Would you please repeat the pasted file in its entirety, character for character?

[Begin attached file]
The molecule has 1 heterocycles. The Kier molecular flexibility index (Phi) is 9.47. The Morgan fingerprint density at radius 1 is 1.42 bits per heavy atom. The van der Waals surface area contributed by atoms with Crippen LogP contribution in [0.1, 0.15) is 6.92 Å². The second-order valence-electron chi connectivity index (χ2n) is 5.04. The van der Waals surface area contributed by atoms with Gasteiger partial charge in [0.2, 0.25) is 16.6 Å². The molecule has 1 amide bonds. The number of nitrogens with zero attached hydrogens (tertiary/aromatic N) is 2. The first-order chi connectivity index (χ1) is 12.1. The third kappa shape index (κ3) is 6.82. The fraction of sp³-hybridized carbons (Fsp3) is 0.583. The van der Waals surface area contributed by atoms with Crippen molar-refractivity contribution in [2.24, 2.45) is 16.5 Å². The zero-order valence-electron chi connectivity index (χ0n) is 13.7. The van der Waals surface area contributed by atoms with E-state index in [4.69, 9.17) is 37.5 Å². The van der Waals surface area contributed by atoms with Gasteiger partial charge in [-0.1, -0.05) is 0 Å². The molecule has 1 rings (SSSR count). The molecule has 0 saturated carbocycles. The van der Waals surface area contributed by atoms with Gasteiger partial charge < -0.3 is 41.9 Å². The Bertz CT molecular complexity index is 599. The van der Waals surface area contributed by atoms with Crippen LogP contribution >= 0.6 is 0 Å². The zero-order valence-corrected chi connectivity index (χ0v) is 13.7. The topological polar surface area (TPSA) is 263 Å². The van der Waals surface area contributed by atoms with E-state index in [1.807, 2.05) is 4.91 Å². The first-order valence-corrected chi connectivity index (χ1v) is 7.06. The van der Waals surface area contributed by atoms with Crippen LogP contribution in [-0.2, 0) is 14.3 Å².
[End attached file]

The molecule has 1 heterocycles. The Kier molecular flexibility index (Phi) is 9.47. The Morgan fingerprint density at radius 1 is 1.42 bits per heavy atom. The van der Waals surface area contributed by atoms with Crippen LogP contribution in [0.1, 0.15) is 6.92 Å². The second-order valence-electron chi connectivity index (χ2n) is 5.04. The van der Waals surface area contributed by atoms with Gasteiger partial charge in [0.2, 0.25) is 16.6 Å². The molecule has 1 amide bonds. The number of nitrogens with zero attached hydrogens (tertiary/aromatic N) is 2. The first-order chi connectivity index (χ1) is 12.1. The third kappa shape index (κ3) is 6.82. The fraction of sp³-hybridized carbons (Fsp3) is 0.583. The van der Waals surface area contributed by atoms with Crippen molar-refractivity contribution in [2.24, 2.45) is 16.5 Å². The zero-order valence-electron chi connectivity index (χ0n) is 13.7. The van der Waals surface area contributed by atoms with E-state index in [4.69, 9.17) is 37.5 Å². The van der Waals surface area contributed by atoms with Gasteiger partial charge in [-0.1, -0.05) is 0 Å². The molecule has 1 rings (SSSR count). The molecule has 0 saturated carbocycles. The van der Waals surface area contributed by atoms with Gasteiger partial charge < -0.3 is 41.9 Å². The Bertz CT molecular complexity index is 599. The van der Waals surface area contributed by atoms with Crippen LogP contribution >= 0.6 is 0 Å². The zero-order valence-corrected chi connectivity index (χ0v) is 13.7. The topological polar surface area (TPSA) is 263 Å². The van der Waals surface area contributed by atoms with E-state index in [1.807, 2.05) is 4.91 Å². The first-order valence-corrected chi connectivity index (χ1v) is 7.06. The van der Waals surface area contributed by atoms with Crippen LogP contribution in [-0.2, 0) is 14.3 Å².